Barley Mowat 

July Beer of the Month: GIB Uncle Monty’s

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Well, it’s official. We now live in a world where someone can have a sip of a 6% ABV Hefeweizen and think “Huh, that’s a nice low-ABV alternative to that 7.7% ABV Hefeweizen I’d rather be drinking.” How did this happen? How did “low ABV” manage to be used in the same sentence as “6”?

To answer this question is to acknowledge a dirty secret in the craft beer community: just as much as there is a very public hops-arms race going on, there is also a much less talked about alcohol arms race keeping pace. If you look closely, though, you can see evidence of a lower-ABV past. BCJP styles, for instance, despite only being 5 years old, consistently show an ABV range below modern examples. Take my two hefs, for example, the BCJP style caps out at 5.6%, meaning both are officially off style.

This escalating booziness is not without merit. High ABV brews are the result of higher sugar recipes and longer fermentation times, which can translate to more intense and complex flavours. These boozy monsters can invariably be found sitting atop the awesome beer scoresheet, mocking their less ethanol-y brethren below. However, just because I do like an occasional 15%ABV Barley Wine sipper, that doesn’t mean I want to drink more than a small glassful.

For sitting down with a proper pint, a lower ABV style is required. Sadly, even “normal” beers are increasingly in the 6%+ range. The sub-4% ABV sessional style is all but lost to memory. Sure, CAMRA has a Spring Sessional festival once in a while, and everyone gets momentarily obsessed with low alcohol sessionals, but then a whooper of a Saison comes out and we decide to stop talking about it.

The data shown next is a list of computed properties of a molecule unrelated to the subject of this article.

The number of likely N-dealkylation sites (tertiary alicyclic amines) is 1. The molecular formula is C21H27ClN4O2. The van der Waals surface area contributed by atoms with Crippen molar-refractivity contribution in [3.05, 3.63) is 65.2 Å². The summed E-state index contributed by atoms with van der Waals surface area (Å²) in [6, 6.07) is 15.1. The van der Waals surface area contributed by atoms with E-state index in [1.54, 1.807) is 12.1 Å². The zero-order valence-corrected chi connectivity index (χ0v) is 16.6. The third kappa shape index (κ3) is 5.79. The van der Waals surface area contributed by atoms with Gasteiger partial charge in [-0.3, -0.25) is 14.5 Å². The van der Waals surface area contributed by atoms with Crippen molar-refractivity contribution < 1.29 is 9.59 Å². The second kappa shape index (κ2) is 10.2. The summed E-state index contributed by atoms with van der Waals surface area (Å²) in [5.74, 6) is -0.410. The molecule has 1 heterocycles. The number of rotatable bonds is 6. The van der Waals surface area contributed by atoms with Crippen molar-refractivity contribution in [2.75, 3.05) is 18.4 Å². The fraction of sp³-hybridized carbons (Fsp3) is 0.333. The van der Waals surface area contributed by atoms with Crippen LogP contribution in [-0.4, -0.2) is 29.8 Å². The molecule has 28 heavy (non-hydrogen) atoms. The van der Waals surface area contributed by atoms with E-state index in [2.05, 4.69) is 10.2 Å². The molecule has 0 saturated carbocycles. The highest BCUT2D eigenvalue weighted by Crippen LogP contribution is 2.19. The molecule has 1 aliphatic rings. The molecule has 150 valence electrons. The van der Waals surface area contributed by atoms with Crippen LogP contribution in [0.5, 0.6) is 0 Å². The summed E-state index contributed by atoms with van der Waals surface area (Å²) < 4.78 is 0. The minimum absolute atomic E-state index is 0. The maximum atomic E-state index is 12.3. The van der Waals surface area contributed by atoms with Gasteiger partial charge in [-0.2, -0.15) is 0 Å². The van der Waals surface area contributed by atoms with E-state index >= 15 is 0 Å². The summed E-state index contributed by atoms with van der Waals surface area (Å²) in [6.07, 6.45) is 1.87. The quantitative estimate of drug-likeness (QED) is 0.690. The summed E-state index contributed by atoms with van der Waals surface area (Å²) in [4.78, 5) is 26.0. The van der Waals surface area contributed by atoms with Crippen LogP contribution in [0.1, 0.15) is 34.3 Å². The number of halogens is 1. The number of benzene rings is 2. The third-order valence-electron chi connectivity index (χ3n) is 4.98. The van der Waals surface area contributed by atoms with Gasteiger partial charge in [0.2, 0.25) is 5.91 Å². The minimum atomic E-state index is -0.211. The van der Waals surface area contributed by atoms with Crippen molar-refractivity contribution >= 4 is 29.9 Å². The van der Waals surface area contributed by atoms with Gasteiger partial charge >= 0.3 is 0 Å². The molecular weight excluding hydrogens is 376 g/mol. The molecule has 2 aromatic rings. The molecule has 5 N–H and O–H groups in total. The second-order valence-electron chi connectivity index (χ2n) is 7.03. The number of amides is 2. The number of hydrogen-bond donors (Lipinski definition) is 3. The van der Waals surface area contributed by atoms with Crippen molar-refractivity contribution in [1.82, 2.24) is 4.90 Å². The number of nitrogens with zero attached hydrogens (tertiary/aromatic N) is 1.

Not Granville Island Brewing, though. GIB has brought their low ABV (3.6%) Uncle Monty’s Best Bitter from this year’s festival to market. This is a beer you can go into a store today and buy. Heck, buy two, because it’s possible to drink a whole bottle of this and not regret it.


I also like the new labels about 10x more than the old.

Sure, it’s not the best beer from the Spring Sessional (that honour belonged to the nascent Bomber Brewing Company, and their take on a Bitter). It is, though, something that’s being bottled, and bottling an unpopular style like this takes balls.

Those balls make GIB Uncle Monty’s Best Bitter my (somewhat belated) July Beer of the Month. I only wish more breweries would follow suit, especially Bomber when they open up.

Tasting notes:

APPEARANCE Transparent amber body with a semi-persistent white head
NOSE Malt prevails, with a slight hoppy finish
TASTE Light, and a bit watery; good hops character, though, which builds over the glass (as does the grain); low carb doesn’t get in the way of the subtle flavours
SHOULD I BUY IT? Do you like having more than one beer in an evening? Same question.

Coles notes:

Brewery Granville Island (TapHouse)
From Vancouver
Name Uncle Monty’s
Style Best Bitter
SOA Now n/a
SOA Potential n/a; table beer
Drink Right now, and again in 15 minutes
Will anyone else brew a beer like this? I doubt it, but want to be surprised
Availability 600 cases, limited LRS
Cost $5.50-7.00 per 650ml bottle.
Similar BC Beers None. Only example of low-ABV style.

Written by chuck

July 15th, 2013 at 5:37 pm

Posted in Beers

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One Response to 'July Beer of the Month: GIB Uncle Monty’s'

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  1. There was (before the changeover) the Moon Under Water bitter, which was excellent. Hopefully the explosion of breweries pushes someone into the niche of low-abv beer.

    Tyler

    15 Jul 13 at 19:52

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